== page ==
Government must ease anxiety over DLA reforms, say MPs


The government must do more to ease the anxiety of disabled people over its disability living allowance (DLA) reforms, according to a committee of MPs.

The work and pensions select committee report says the plans to scrap working-age DLA and replace it with a new personal independence payment (PIP) – and cut spending by 20 per cent – have caused “high levels of anxiety” among disabled people.

Dame Anne Begg, who chairs the committee, said many of those likely to be reassessed when PIP is introduced would already have experienced the anxieties of the work capability assessment (WCA), the eligibility test introduced in 2008 for the new out-of-work disability benefit, employment and support allowance (ESA).

And she said they may also face reassessments by their local council, over their eligibility for care and support services.

She said: “It is the same people who are getting hit each time. I am certainly concerned that the same people might have to go through numerous different assessments.”

The report, Government Support Towards the Additional Living Costs of Working-Age Disabled People, calls on the coalition to learn from the mistakes the previous Labour government made with the introduction of ESA and WCA.

Dame Anne said the new assessment for PIP – being developed by the government – would have to avoid the “mechanistic, box-ticking approach initially used in the WCA”, and that the eligibility criteria must take more of a “social model” approach that assesses the barriers disabled people face, rather than their impairments.

The committee says the government should not roll out the new PIP assessment nationally until it is sure – following a pilot programme – that it is “empathetic and accurate”.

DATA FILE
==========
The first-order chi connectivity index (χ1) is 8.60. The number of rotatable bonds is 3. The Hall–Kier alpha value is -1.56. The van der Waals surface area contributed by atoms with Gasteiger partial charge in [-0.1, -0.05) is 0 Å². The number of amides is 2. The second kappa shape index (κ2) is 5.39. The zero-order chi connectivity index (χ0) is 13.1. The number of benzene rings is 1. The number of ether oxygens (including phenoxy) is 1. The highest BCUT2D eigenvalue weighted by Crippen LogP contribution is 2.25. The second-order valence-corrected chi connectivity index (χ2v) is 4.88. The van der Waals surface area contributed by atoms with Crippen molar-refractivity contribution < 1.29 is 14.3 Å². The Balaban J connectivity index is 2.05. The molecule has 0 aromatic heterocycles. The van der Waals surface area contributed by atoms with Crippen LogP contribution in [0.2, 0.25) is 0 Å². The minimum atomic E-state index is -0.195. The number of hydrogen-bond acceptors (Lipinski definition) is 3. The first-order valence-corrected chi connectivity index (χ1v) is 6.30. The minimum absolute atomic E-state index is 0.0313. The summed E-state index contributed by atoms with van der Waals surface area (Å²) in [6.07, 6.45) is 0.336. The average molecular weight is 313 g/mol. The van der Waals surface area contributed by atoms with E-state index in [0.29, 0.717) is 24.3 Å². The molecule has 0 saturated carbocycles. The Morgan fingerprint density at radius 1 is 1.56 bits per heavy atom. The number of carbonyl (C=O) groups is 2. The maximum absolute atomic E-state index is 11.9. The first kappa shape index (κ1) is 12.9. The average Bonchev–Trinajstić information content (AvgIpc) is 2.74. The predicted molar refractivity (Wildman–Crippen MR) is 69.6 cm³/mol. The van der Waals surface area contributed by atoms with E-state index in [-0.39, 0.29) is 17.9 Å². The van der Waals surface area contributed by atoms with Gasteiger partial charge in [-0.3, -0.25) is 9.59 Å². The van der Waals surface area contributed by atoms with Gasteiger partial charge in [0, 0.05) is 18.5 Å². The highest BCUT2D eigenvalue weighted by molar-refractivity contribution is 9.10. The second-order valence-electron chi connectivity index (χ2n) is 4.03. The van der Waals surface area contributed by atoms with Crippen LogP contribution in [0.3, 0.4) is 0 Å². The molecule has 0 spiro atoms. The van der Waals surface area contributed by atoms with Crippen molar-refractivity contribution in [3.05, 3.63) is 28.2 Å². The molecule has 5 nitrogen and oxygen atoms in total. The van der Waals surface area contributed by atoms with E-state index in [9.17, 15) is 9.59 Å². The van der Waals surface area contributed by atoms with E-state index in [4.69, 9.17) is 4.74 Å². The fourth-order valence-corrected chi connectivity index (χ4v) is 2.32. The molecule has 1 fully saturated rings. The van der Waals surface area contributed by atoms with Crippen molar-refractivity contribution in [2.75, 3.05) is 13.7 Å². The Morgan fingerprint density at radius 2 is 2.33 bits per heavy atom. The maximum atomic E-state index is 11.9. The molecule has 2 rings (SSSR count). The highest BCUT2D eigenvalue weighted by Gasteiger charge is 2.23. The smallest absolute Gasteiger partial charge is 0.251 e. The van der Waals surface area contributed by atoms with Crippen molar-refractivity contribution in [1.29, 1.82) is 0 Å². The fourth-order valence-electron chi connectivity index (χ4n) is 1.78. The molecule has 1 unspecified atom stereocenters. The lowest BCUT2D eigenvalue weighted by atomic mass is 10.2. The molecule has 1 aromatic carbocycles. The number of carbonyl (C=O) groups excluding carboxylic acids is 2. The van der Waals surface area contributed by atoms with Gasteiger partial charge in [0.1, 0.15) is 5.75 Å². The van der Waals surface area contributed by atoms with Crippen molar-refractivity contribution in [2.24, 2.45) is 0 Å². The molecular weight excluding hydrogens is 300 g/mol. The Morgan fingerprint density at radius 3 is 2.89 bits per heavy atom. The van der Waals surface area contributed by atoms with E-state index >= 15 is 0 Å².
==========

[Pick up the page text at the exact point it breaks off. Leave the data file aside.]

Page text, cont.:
The report calls for “tighter monitoring and regulation” of companies that carry out benefits assessments for the government, and says companies that secure the contract for assessing eligibility for PIP should be paid according to how few successful appeals there are against the results of their tests.

The report also calls for a more “responsible approach” by the government to releasing statistics on disability benefits.

Two weeks ago, work and pensions ministers were warned again – this time by disabled peers – that their rhetoric on disability benefits was fuelling an atmosphere of hatred and hostility towards disabled people.

Although Dame Anne did not go that far, she said: “I think the ministers could do a lot more in condemning the kind of scaremongering that goes on in the press. I have not seen evidence that they have condemned it.”

The report also calls on the government to assess the impact of the reforms on those disabled people who lose their DLA and do not qualify for PIP.

It says: “DLA is unique in providing a universal benefit specifically designed to contribute to the extra costs of disability.

“If it is removed from some claimants who still have these extra costs, they are very likely to need to draw on services provided by other public agencies [such as local authorities and the NHS].”

20 February 2012


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